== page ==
On April 20, 1939 Ordinance No. 2254–N.S., amending the above Ordinance No. 2188–N.S., became effective. Section 12 of the new ordinance amended Section 24, supra, so as to read in part: ‘The pensions granted under the terms of this ordinance shall not decrease with any changes in salary subsequent to the date of the granting of the pension for the rank or ranks upon which the pension was based * * *.’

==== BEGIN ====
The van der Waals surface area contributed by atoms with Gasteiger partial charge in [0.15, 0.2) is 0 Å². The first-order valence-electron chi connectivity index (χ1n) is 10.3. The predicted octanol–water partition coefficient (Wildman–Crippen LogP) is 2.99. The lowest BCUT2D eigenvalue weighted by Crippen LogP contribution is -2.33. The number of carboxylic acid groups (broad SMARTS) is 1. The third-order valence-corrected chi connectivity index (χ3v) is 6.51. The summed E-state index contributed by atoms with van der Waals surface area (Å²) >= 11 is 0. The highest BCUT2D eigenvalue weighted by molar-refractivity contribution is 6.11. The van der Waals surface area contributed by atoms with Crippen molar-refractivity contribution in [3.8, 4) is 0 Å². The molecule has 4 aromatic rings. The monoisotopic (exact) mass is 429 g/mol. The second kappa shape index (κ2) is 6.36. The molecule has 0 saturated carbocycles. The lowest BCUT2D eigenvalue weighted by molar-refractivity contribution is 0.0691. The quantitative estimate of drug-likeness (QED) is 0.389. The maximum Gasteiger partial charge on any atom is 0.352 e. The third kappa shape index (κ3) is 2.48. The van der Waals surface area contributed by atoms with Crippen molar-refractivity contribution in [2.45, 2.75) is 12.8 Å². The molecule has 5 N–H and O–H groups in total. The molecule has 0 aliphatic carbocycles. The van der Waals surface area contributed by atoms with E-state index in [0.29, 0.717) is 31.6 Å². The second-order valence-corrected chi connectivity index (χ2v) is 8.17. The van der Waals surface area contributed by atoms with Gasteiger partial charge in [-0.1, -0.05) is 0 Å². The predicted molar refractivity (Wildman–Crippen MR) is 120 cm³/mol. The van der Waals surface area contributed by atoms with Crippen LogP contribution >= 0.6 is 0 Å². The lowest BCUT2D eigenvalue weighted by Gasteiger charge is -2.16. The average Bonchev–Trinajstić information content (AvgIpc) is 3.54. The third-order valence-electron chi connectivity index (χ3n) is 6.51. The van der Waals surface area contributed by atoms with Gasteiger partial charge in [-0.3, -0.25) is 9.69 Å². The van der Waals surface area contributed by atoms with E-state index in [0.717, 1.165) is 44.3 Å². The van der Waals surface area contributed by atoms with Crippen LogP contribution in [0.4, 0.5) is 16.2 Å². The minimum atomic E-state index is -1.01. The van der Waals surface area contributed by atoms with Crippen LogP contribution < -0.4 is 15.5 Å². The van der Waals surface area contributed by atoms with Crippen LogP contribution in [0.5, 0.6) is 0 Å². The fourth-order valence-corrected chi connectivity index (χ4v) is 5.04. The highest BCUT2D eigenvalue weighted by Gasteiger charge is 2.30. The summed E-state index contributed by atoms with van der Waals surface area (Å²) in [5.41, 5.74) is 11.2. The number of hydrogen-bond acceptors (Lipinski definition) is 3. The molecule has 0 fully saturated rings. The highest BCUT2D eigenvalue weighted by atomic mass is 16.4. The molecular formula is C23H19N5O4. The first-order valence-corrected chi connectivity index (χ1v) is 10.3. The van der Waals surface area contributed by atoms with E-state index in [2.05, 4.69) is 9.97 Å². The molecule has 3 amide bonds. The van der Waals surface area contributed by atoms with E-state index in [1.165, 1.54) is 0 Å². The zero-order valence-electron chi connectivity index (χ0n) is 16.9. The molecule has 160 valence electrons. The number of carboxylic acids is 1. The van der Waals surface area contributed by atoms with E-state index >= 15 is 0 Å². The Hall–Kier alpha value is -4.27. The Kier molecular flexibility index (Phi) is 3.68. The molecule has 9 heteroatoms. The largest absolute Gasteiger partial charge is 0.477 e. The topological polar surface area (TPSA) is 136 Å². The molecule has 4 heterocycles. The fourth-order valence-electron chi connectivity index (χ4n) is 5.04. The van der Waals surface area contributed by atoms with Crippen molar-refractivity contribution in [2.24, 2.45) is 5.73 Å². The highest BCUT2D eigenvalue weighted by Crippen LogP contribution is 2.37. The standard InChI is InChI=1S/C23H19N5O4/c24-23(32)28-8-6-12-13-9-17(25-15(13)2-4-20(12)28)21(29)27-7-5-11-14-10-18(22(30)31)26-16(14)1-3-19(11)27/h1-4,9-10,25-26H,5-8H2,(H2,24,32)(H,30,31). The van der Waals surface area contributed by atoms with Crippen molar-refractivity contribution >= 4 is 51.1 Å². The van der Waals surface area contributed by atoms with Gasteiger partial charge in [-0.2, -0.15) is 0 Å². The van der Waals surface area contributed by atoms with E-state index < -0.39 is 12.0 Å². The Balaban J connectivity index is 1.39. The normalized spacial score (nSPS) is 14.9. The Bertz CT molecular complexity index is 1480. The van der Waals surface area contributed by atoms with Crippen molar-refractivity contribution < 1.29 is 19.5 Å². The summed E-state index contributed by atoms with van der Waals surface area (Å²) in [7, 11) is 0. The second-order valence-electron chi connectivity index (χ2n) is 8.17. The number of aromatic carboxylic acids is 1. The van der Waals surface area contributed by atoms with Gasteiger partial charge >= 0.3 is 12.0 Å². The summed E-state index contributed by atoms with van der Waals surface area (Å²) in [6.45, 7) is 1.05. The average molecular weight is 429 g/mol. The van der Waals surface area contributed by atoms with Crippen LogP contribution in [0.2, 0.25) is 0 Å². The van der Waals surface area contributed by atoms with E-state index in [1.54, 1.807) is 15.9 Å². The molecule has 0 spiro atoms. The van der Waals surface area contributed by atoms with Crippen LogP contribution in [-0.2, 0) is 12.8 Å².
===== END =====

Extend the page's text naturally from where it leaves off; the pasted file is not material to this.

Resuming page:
Plaintiffs Eichelberger and Wescott retired after long service entitling them to pensions, on February 25, 1939 and July 1, 1938 respectively. Plaintiff Elsie Haggerty is entitled to a pension as widow of George Haggerty, who died as a result of the performance of his duty as a member of the Fire Department on August 18, 1938. The court below held that in the calculation of their pensions the City of Berkeley correctly did not consider increases in salary subsequent to the dates of the granting of the pensions for the rank or ranks upon which the pensions were based, in accordance with the provision of Section 24, supra, as it read at the time of the granting of the pensions, whereas it was the position of appellants, urged also on appeal, that they were entitled to increase of pension on the basis of salaries as increased, at least since the effective date of the above amendment (April 20, 1939).